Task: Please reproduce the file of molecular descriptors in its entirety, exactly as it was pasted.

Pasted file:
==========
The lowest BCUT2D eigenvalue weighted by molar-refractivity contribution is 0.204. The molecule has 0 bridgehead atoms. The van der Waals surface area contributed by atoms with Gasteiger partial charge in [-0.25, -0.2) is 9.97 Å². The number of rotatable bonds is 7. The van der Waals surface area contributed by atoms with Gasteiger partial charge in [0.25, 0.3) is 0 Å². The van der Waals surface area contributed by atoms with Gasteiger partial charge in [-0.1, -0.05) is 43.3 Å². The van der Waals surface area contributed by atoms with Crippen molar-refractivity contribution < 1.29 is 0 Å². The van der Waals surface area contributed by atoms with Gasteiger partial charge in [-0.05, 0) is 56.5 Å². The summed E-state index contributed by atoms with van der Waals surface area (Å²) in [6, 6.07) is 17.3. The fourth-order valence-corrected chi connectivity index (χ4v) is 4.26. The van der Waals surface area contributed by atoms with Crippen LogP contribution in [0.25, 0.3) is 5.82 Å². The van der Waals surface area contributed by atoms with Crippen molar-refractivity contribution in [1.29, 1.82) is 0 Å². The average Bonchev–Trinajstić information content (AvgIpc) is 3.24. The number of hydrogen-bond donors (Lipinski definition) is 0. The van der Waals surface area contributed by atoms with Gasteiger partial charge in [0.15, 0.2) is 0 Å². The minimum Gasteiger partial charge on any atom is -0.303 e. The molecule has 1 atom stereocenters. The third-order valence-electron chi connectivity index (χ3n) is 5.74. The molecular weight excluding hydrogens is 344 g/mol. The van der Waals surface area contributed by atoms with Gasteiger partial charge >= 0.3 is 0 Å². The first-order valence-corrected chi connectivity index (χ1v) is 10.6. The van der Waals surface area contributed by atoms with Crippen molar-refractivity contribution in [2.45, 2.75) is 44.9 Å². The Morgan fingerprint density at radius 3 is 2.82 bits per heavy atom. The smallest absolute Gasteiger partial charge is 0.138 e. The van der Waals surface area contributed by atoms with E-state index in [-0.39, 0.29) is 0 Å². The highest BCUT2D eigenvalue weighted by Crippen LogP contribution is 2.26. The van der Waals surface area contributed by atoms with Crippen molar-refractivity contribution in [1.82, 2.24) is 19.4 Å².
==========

The lowest BCUT2D eigenvalue weighted by molar-refractivity contribution is 0.204. The molecule has 0 bridgehead atoms. The van der Waals surface area contributed by atoms with Gasteiger partial charge in [-0.25, -0.2) is 9.97 Å². The number of rotatable bonds is 7. The van der Waals surface area contributed by atoms with Gasteiger partial charge in [0.25, 0.3) is 0 Å². The van der Waals surface area contributed by atoms with Gasteiger partial charge in [-0.1, -0.05) is 43.3 Å². The van der Waals surface area contributed by atoms with Crippen molar-refractivity contribution < 1.29 is 0 Å². The van der Waals surface area contributed by atoms with Gasteiger partial charge in [-0.05, 0) is 56.5 Å². The summed E-state index contributed by atoms with van der Waals surface area (Å²) in [6, 6.07) is 17.3. The fourth-order valence-corrected chi connectivity index (χ4v) is 4.26. The van der Waals surface area contributed by atoms with Crippen LogP contribution in [0.25, 0.3) is 5.82 Å². The van der Waals surface area contributed by atoms with Crippen molar-refractivity contribution in [1.29, 1.82) is 0 Å². The average Bonchev–Trinajstić information content (AvgIpc) is 3.24. The number of hydrogen-bond donors (Lipinski definition) is 0. The van der Waals surface area contributed by atoms with Gasteiger partial charge in [0.15, 0.2) is 0 Å². The minimum Gasteiger partial charge on any atom is -0.303 e. The molecule has 1 atom stereocenters. The third-order valence-electron chi connectivity index (χ3n) is 5.74. The molecular weight excluding hydrogens is 344 g/mol. The van der Waals surface area contributed by atoms with Gasteiger partial charge >= 0.3 is 0 Å². The first-order valence-corrected chi connectivity index (χ1v) is 10.6. The van der Waals surface area contributed by atoms with Crippen molar-refractivity contribution in [2.45, 2.75) is 44.9 Å². The Morgan fingerprint density at radius 3 is 2.82 bits per heavy atom. The smallest absolute Gasteiger partial charge is 0.138 e. The van der Waals surface area contributed by atoms with E-state index in [-0.39, 0.29) is 0 Å². The highest BCUT2D eigenvalue weighted by Crippen LogP contribution is 2.26. The van der Waals surface area contributed by atoms with Crippen molar-refractivity contribution in [1.82, 2.24) is 19.4 Å².